"TeaLeaf IntegriTea is a Web application management solution that:
Captures every real user session
"A growing number of companies are taking advantage of Web services, and some early examples demonstrate the technology’s potential in real-world terms. Here are profiles of how five companies are putting Web services to work, what benefits they’re gaining–and what’s holding them back from doing more."
Update: I sent this link to someone I thought might be interested in it. It happens that she was just reading my blog at the very same time! Can we be the Borg, not know it, and still be happy?
Here come two articles on different faces of the blogosphere and how it’s evolving before our eyes. I must disclose I talked with both authors before publication, so linking to these is probably somehow an attempt at self-reinforcing relevancy.
05/29/02 update: writing about blogs is still a sure shot at blogdex fame! (it worked for both).
"I don’t know what’s happening to me. I’ve always loved the US. The history, the Federalist Papers, science fiction, Hollywood, quirky independent movies, Central Park, bagels, the familiarity of the Upper West Side, the West Wing, the New York Times on a Sunday, New York, all the more after September 11th, drinking places without carpets, strange food and strange sex, landing men on the moon, digital technology, the nations come together, the scale, the presumption of liberty, the sense of possibility, the eager embrace of the future. […] I love it all, and not as a phenomenon to be observed from a distance, or contained within the USA. I want the whole planet, the whole solar system, the whole galaxy, to be full of bustling humanity, and if the price of that is a McDonalds on Pluto, I’ll close my eyes, think of a Tuscan trattoria, and order a Big Mac and fries. […] But here’s the confession: in the last few months, I’ve become one of those carping Europeans."
"[C]arping Europeans"! Nick has a knack for nicknames, and a talent for telling how we Americaphile Europeans feel about the US. We crave the Frontier Culture of the Land of Opportunity, yet we cringe when reality doesn’t match up to theory. Typically idealistically European, you might add. We want to embrace the ambitious yet pragmatic New World extropy, yet we have a hard time shaking off Old World stationary perfectionism.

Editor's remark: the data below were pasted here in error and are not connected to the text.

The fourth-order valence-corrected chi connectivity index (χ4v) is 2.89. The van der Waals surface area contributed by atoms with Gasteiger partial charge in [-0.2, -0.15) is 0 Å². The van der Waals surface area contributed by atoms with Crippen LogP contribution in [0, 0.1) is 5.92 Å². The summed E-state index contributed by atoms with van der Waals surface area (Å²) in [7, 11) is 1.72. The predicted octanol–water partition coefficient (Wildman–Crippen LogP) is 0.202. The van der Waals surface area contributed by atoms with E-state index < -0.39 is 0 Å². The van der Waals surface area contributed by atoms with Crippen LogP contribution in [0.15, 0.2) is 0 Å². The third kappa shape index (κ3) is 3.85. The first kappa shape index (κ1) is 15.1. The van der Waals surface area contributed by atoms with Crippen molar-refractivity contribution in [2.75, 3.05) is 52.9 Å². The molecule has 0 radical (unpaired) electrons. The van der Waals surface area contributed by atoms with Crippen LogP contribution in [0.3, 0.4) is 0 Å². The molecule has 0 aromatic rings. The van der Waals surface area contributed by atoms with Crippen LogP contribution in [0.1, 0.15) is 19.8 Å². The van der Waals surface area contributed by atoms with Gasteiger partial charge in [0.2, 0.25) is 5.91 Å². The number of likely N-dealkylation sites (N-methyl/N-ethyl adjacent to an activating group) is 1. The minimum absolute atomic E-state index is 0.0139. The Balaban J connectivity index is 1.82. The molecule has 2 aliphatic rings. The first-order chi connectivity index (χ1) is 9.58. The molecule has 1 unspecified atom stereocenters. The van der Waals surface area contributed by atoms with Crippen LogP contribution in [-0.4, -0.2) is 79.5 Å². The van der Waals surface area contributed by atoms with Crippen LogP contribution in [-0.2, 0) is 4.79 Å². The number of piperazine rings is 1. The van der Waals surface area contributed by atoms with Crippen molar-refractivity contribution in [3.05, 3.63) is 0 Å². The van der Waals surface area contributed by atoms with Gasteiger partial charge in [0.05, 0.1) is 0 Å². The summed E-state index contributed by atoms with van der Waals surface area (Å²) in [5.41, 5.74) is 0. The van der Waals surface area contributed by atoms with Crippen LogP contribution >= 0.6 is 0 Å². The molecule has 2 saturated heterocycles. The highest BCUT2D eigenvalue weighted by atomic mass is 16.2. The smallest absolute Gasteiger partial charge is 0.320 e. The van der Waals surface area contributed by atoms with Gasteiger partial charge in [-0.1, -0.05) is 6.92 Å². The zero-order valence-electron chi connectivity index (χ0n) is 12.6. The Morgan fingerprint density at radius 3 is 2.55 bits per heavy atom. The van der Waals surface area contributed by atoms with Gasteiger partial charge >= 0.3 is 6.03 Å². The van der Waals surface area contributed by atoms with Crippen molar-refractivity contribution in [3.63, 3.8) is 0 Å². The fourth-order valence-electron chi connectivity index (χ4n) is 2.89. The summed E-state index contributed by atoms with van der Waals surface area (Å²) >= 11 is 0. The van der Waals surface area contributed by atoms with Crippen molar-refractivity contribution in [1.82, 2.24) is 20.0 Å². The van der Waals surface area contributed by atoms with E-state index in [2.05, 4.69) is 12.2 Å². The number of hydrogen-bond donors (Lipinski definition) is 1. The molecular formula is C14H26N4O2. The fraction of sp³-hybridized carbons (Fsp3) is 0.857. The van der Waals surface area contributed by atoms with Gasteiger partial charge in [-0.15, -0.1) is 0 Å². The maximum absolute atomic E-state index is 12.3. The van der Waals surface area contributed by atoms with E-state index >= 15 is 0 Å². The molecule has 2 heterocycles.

We Europeans who love America, carry the rift between the two continents within us. We despise Bush for his tariffs on steel, and how they betray the "Promise of America", yet we find the demonstrators in Berlin or Paris misguided if not ridiculous. Like Moli
"The European Union’s executive arm announced its investigation into Microsoft’s free .Net Passport service in a written response to a question from Erik Meijer, a Dutch member of the European Parliament. […] Meijer had raised questions about .Net Passport service, which is designed to collect personal information from Internet users via an e-mail address or other sites while they are engaged online in a purchase, a game or a bank transaction. He said that failure to register with .Net Passport results in exclusion from many sites’ services and that de-subscribing is not possible."
"[E]xclusion from many sites’ services" (emphasis is mine)? No fucking big deal! The very concept of online private property (and people might even have to pay for them?) seems foreign to this (socialist, what else) Euro MP. Of course the Commission is listening to him as a matter of "priority." More on this at The Register. I’m not defending Microsoft’s track record on pricacy, but this request is disingenuous at best.
This script automates the "other linkers" links I manually add from time to time. However, Blogdex should be an API to make this application more compelling. The metalink wouldn’t appear if you’re the only one to have posted any given link (I hate links to emptiness), and the number of other referrals to that link (e.g. ) would be more useful than just a link to the list of other links (ain’t it getting too meta to make sense?)
"Viewing wireless LANs as a mission-critical infrastructure for its manufacturing operations, General Motors Corp. by year’s end will have installed them in all 25 of its North American assembly plants. GM will initially use the massive in-plant wireless LAN infrastructure to track materials and replenish parts at stations on its assembly lines. But once the wireless LANs are in place, according to Clif Triplett, global information officer for manufacturing and quality at GM, they can be used to support a wide range of other applications. Those include access to computer-aided design drawings and plant configuration information, which Triplett called a "virtual factory" database."